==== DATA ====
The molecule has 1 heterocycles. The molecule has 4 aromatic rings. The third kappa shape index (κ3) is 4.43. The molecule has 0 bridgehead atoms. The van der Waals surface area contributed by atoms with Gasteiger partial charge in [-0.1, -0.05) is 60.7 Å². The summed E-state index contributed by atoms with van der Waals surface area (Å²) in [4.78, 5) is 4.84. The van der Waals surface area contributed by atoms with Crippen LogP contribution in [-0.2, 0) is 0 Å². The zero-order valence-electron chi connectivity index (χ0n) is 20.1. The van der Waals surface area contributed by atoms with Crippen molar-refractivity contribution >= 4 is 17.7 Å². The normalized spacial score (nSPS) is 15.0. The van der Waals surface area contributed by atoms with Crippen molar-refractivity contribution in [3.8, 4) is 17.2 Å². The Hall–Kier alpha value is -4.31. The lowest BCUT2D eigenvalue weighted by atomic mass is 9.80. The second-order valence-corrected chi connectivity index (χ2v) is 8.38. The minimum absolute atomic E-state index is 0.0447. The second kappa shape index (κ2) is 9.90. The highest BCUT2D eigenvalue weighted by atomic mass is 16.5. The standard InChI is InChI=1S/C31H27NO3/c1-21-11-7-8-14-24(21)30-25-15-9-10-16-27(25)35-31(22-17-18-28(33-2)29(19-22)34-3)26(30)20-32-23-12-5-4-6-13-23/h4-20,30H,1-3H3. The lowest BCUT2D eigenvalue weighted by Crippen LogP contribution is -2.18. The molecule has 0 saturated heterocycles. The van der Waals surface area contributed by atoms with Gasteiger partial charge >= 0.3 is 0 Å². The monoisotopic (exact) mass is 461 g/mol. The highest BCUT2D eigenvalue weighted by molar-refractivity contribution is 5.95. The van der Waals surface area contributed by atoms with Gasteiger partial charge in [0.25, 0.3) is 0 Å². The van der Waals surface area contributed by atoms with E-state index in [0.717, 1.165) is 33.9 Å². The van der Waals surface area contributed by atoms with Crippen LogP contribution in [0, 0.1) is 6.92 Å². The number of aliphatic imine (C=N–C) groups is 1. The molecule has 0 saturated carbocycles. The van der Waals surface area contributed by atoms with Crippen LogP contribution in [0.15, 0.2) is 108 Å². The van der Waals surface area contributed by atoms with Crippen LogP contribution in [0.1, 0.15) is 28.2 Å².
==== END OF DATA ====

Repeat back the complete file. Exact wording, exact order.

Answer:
The molecule has 1 heterocycles. The molecule has 4 aromatic rings. The third kappa shape index (κ3) is 4.43. The molecule has 0 bridgehead atoms. The van der Waals surface area contributed by atoms with Gasteiger partial charge in [-0.1, -0.05) is 60.7 Å². The summed E-state index contributed by atoms with van der Waals surface area (Å²) in [4.78, 5) is 4.84. The van der Waals surface area contributed by atoms with Crippen LogP contribution in [-0.2, 0) is 0 Å². The zero-order valence-electron chi connectivity index (χ0n) is 20.1. The van der Waals surface area contributed by atoms with Crippen molar-refractivity contribution >= 4 is 17.7 Å². The normalized spacial score (nSPS) is 15.0. The van der Waals surface area contributed by atoms with Crippen molar-refractivity contribution in [3.8, 4) is 17.2 Å². The Hall–Kier alpha value is -4.31. The lowest BCUT2D eigenvalue weighted by atomic mass is 9.80. The second-order valence-corrected chi connectivity index (χ2v) is 8.38. The minimum absolute atomic E-state index is 0.0447. The second kappa shape index (κ2) is 9.90. The highest BCUT2D eigenvalue weighted by atomic mass is 16.5. The standard InChI is InChI=1S/C31H27NO3/c1-21-11-7-8-14-24(21)30-25-15-9-10-16-27(25)35-31(22-17-18-28(33-2)29(19-22)34-3)26(30)20-32-23-12-5-4-6-13-23/h4-20,30H,1-3H3. The lowest BCUT2D eigenvalue weighted by Crippen LogP contribution is -2.18. The molecule has 0 saturated heterocycles. The van der Waals surface area contributed by atoms with Gasteiger partial charge >= 0.3 is 0 Å². The monoisotopic (exact) mass is 461 g/mol. The highest BCUT2D eigenvalue weighted by molar-refractivity contribution is 5.95. The van der Waals surface area contributed by atoms with Gasteiger partial charge in [0.25, 0.3) is 0 Å². The van der Waals surface area contributed by atoms with E-state index in [0.717, 1.165) is 33.9 Å². The van der Waals surface area contributed by atoms with Crippen LogP contribution in [0, 0.1) is 6.92 Å². The number of aliphatic imine (C=N–C) groups is 1. The molecule has 0 saturated carbocycles. The van der Waals surface area contributed by atoms with Crippen LogP contribution in [0.15, 0.2) is 108 Å². The van der Waals surface area contributed by atoms with Crippen LogP contribution in [0.1, 0.15) is 28.2 Å².